In this role, Paul will provide leadership to further strengthen our science partnerships, work collaboratively to set conservation priorities, and then leverage the resources to achieve them. Paul will help oversee the network of Landscape Conservation Cooperatives across the country, implement our strategic habitat conservation approach to adaptive management, and address key science needs that enable resource managers to find common sense solutions to real world problems.
“I am very pleased to have Paul serve in this important role for our agency,” said Service Director Dan Ashe. “Paul brings a clear track record of working closely with partners to set shared goals and solve challenging problems. These skills will help us address the effects of a changing climate and the other transformational conservation questions that we face today.”
Prior to his current role, Paul served as the Deputy Assistant Director for the Service’s Ecological Services program in Headquarters. In this capacity, he provided national leadership for the Endangered Species Act, Marine Mammal Protection Act, Fish and Wildlife Coordination Act, Clean Water Act and many other statutes. Paul worked closely with partners to leverage resources that benefit wildlife conservation and other important needs, such as farming and ranching, military readiness, and energy and infrastructure development.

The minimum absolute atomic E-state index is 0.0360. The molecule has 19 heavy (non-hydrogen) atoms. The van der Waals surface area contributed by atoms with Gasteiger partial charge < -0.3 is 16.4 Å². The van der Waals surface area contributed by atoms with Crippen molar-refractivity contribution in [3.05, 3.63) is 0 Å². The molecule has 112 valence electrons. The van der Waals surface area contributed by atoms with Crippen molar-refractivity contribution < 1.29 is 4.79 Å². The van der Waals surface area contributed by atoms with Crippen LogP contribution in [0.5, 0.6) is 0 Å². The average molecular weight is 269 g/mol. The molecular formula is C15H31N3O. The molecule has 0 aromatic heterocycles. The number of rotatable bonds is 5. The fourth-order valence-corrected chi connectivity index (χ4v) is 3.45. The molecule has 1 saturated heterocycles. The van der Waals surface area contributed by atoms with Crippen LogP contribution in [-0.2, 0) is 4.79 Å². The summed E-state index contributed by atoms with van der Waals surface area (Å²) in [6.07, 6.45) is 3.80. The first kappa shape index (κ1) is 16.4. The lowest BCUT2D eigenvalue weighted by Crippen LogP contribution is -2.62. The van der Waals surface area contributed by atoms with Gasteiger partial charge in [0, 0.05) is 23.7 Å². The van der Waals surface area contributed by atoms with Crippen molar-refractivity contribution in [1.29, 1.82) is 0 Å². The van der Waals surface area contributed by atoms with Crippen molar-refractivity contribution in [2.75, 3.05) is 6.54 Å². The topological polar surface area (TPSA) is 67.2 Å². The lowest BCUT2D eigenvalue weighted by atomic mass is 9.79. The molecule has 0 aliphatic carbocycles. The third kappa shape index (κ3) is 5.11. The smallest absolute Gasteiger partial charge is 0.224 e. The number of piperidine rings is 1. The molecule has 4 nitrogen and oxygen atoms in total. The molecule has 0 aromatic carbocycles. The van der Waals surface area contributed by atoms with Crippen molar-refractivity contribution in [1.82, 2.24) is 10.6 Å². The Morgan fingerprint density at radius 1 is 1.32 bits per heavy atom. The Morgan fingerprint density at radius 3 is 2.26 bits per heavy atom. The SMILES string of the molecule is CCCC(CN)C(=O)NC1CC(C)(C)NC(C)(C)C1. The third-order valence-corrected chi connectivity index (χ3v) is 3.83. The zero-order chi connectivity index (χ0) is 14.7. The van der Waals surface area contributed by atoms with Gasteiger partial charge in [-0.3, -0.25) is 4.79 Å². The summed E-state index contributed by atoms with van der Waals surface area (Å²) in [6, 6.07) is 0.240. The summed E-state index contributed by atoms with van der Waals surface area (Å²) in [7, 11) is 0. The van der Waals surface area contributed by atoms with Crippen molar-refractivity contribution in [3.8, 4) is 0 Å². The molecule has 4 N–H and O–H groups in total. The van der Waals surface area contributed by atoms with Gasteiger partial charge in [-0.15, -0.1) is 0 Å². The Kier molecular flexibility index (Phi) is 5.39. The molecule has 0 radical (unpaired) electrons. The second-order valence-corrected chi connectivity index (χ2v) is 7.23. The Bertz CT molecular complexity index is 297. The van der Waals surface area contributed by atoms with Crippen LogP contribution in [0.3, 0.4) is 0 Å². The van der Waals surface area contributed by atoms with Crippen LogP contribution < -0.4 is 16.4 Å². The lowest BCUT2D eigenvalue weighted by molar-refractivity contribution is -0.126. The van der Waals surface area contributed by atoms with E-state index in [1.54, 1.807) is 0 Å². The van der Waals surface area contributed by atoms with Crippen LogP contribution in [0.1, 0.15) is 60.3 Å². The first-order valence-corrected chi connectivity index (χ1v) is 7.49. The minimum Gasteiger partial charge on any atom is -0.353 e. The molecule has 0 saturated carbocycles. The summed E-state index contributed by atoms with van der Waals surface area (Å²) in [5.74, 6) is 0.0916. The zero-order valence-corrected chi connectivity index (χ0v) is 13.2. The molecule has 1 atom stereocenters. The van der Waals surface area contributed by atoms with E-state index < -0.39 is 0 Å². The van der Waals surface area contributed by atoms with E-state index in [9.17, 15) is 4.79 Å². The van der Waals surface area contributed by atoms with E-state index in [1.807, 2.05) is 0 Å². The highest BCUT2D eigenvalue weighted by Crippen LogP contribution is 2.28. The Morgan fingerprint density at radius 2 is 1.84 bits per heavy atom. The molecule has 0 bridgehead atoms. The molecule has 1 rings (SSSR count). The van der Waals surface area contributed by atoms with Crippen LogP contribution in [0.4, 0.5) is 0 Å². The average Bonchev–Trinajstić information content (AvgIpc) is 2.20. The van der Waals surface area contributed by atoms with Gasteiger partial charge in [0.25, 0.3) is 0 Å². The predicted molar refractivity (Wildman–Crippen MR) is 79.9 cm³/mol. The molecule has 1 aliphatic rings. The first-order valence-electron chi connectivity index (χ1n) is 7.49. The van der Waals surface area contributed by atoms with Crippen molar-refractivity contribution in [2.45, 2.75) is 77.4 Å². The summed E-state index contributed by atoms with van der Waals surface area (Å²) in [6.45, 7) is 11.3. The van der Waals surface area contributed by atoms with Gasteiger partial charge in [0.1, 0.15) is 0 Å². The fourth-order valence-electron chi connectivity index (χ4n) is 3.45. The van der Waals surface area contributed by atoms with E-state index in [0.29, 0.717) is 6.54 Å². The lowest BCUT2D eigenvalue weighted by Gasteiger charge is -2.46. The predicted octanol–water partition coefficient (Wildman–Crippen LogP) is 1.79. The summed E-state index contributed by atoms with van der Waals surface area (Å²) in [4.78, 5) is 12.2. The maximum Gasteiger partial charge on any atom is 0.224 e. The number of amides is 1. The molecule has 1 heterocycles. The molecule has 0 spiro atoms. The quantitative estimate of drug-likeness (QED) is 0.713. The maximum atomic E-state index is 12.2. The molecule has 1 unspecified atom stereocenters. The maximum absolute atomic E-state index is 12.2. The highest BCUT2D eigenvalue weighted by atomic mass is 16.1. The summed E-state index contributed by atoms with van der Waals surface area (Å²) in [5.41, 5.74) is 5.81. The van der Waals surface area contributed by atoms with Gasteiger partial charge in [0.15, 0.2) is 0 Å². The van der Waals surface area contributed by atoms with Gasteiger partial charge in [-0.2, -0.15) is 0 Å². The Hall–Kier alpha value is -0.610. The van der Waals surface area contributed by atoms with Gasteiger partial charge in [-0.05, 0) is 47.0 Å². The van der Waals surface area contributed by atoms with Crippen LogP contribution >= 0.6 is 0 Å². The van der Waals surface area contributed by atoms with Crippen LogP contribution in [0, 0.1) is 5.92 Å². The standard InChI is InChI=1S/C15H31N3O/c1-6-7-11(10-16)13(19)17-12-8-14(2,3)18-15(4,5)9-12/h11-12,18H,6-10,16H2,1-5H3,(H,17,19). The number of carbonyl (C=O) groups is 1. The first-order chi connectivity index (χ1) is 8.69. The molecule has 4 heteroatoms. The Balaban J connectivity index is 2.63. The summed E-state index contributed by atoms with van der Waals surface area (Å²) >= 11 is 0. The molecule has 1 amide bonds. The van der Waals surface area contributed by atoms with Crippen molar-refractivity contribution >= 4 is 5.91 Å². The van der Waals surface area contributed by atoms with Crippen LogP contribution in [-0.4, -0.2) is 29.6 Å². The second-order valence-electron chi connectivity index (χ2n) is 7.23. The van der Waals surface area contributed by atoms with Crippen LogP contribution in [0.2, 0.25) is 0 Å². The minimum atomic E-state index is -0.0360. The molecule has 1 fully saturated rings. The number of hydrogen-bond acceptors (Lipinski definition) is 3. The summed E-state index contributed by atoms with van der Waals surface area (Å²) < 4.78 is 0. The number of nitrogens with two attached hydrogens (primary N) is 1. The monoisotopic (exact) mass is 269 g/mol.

Before coming to Headquarters, Paul was the Field Supervisor for the South Florida Ecological Services Office. In this capacity, Paul oversaw actions to recover 67 listed species and protect a host of important habitats for migratory birds, fish and other wildlife. Paul also helped lead the effort to restore America’s Everglades with many partners, implementing projects to improve the health of the environment for species such as the Florida panther, wood stork and snail kite.
“I am so honored to take on this important challenge with the dedicated conservation professionals in our agency,” Souza said. “I am a big believer in the power of conservation partnerships with states and organizations of all stripes. Together we can meet today’s challenges head on and continue our country’s rich legacy of wildlife conservation.”
Paul joined the Service in 1997 as a Presidential Management Fellow. He has a bachelor’s degree in environmental studies from the University of California at Santa Barbara, and a master’s degree in urban and regional planning from Florida State University. Paul and his wife Dana have a nine-year-old son named Garret and seven-year-old daughter named Maddie.
About The U.S. Fish and Wildlife Service (USFWS)
The U.S. Fish and Wildlife Service works with others to conserve, protect, and enhance fish, wildlife, plants, and their habitats for the continuing benefit of the American people.